But, while we welcome and need state support for our evolving broadcast media sector, the state must also be comfortable in the self-regulation of the industry. I define self-regulation as a combination of standards setting out the appropriate codes of behaviour for media that are necessary to support freedom of expression, while also detailing how practitioners will be monitored and held accountable.
Self-regulation preserves independence of the media and protects it from partisan government interference. It is more efficient as a system of regulation as the media understand their own environment better than government.
Additionally, it is less costly to government because the industry bears the cost and can be more flexible than government regulation. Self-regulation may also encourage greater compliance because of peer pressure, while it can also drive up professional standards by requiring organizations to think about and even develop their own standards of behaviour. Which leads us to the importance of professionalism and ethical values in media.
At the forefront of these values are the principles of truthfulness, accuracy, objectivity, impartiality and fairness. There is a conscious balance here between freedom and responsibility, a recognition that the freedom of media to operate independently of government control has to sit alongside responsibilities in the exercising of that freedom.
There need to be in place detailed guidelines that cover issues such as accuracy, fairness, impartiality, privacy, the avoidance of harm, the responsibilities of the media during elections, conflicts of interest and the coverage of sensitive issues such as conflict, religion, crime and sexuality.
And alongside a journalist code of ethics we should have guarantees of editorial independence so that journalists are able to operate free of direct control of the commercial interests of owners.
Editorial independence is taken to mean the right of journalists to decide what to cover, how to cover it and where to place the story.
Additionally, the creation of a Media Hub would greatly facilitate media operations throughout the country, serving as a reliable information source on the conduct and duties of media, including broadcast, and their responsibilities in engaging with both domestic and foreign audiences. The Hub will assist in ensuring the accurate coverage of events and stories emanating from Myanmar.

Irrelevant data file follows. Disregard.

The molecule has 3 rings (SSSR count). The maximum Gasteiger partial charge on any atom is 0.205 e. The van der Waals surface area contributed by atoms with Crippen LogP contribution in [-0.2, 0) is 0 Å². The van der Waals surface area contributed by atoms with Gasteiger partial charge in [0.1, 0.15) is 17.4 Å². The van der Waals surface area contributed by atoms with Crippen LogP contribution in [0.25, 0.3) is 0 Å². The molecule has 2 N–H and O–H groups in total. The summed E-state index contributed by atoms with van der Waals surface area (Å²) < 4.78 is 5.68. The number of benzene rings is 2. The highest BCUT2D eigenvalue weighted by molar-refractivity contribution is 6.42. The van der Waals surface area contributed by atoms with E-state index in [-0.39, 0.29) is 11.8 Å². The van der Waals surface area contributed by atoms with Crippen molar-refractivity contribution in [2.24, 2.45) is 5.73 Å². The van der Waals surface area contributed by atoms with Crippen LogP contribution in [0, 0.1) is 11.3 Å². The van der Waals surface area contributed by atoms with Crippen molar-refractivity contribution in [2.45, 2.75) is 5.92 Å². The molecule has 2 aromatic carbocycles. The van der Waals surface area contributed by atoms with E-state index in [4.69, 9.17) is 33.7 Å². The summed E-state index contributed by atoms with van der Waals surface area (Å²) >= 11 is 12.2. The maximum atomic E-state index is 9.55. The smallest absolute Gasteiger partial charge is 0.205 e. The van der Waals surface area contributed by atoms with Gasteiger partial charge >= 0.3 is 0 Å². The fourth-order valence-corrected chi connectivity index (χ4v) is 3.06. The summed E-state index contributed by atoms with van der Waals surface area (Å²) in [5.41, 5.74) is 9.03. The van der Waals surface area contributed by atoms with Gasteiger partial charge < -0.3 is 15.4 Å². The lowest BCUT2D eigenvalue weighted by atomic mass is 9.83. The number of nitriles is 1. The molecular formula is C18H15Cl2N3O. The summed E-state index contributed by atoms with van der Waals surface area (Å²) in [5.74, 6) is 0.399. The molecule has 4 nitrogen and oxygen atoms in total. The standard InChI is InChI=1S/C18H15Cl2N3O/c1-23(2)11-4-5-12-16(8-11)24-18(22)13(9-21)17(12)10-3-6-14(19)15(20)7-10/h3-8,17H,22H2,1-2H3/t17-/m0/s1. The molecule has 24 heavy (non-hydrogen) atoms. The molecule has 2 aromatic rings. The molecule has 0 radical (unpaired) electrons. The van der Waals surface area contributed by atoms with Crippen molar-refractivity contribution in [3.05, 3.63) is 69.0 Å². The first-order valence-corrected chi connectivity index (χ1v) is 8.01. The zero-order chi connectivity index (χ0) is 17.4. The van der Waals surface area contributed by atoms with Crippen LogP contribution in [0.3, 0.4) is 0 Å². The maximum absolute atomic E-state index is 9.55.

Further, a Media Hub could abet in facing the challenges arising from online and social media. As younger generations increasingly spend more time consuming broadcast programming via online platforms, traditional broadcast TV is forced to adapt its approach in reaching and retaining audiences.
One recent study of the trends in international media found that consumers spend around five hours a day between online and print press, game consoles, music streaming and broadcast radio and nearly seven hours online more broadly on a daily basis.
Clearly, when taking into account changing consumer expectations and behaviours, it is not difficult to see the challenges facing traditional TV. Online TV, with its anytime-anywhere access and vast content library has a distinct advantage. Moreover, consumer attention in this crowded environment has become harder to maintain.
Meanwhile, social media is increasingly becoming the go-to source for Myanmar citizens in their consumption of news. However, we have repeatedly seen first-hand the dangers that can arise from an over-reliance on social media, with the inherent threat of “fake news” and its potential to spread unchecked.
How will we, the Myanmar broadcast industry, rise up and meet the challenges faced by online and social media? It is up to us to ensure our ongoing relevance in the long-term.
One advantage we do have is that commentators often cite the unrivalled reach and quality of TV advertising as proof of its continued relevance, especially considering rising consumer disillusionment with online advertising. However, individual media houses and their broadcast components can only take advantage of this asset in an environment characterized by the aforementioned level and fair playing field.
But, if we can succeed in creating a broadcast sector that is level and fair, embracing of a diversity in broadcast options, regulated in line with a best practices approach and generally characterized by a professional and ethical approach in our work – then I believe the Myanmar broadcast industry can succeed in making news and programming significant, interesting and relevant while also providing a forum for public criticism and compromise.
And if we can do this, then we will have come a long way in fulfilling our role and responsibility in the realization of a prosperous and inclusive Union for all.